Institutions are complacent, but human beings are not. Governments respond to election cycles, but people adapt to the moment. When crisis strikes, it is often too late for a coordinated response. We need a way of placing power directly in people’s hands.
MutualAid.world does exactly that. Our team of software developers responds to community organizers by building software tools that makes their life easy.
Our first piece of software is an app that connects those who can help with those who need it. The app allows people to make requests, map them geographically, and rate each other’s trustworthiness and skilfulness in responding to tasks. A volunteer can jump from one project to another and take the credibility that they have accumulated previously. This is all done while preserving the data privacy of participants and can be connected to Facebook in order to allow people to share requests there.
Our code is open source, and features are being added every day. Once a developer creates a feature, it is built into the app. This is an opportunity to build an incredible amount of functionality that directly responds to what organizers and local authorities need: doctors sourcing ventilators; at risk people who need to buy groceries; matching healthcare workers with patients; building hot-lines for non-app users.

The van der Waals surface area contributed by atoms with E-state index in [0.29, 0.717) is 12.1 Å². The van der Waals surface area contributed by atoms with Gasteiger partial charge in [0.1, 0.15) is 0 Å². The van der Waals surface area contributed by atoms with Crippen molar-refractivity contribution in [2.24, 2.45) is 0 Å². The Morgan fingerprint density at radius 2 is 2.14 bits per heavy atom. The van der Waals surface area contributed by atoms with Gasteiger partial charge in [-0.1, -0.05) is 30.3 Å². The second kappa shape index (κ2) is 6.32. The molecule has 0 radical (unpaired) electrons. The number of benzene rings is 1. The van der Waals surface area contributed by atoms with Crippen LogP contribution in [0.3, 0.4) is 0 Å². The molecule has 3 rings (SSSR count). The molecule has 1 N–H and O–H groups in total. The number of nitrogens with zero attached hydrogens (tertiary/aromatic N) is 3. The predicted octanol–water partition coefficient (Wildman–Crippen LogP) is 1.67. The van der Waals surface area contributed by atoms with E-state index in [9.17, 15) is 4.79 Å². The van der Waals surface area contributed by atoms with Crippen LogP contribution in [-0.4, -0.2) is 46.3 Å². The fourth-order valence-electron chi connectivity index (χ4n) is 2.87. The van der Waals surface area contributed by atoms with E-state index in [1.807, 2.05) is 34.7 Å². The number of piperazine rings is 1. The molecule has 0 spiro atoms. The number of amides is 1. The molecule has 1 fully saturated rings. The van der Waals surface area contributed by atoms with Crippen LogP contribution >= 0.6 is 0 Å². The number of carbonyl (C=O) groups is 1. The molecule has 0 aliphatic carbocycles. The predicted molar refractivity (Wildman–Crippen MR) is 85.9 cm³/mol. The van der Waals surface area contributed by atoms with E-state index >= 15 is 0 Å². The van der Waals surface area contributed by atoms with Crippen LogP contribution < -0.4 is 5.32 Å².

As COVID-19 continues to spread, we need to remind people that they aren’t powerless. Social Distance does not mean social alienation. We need systems that do not require trauma as the condition of transformation—decentralized, experimental, and capable of innovative thinking.
We also have Cambridge University’s permission to use their FluPhone technology. This will allow us to track exactly how the virus is spreading and notify our volunteers when they have come in contact with someone who later experiences symptoms of the virus (all while protecting their data from third parties.)
It’d be a pleasure to have you on board. Join us!
Simon is an alternative economies lawyer who engages issues of justice deeply as they appear in ourselves, our workplaces, and our communities. He has facilitated gatherings about race, identity, and difference for more than a decade. Simon is a co-founder of the Nonprofit Democracy Network and principal at Harmonize.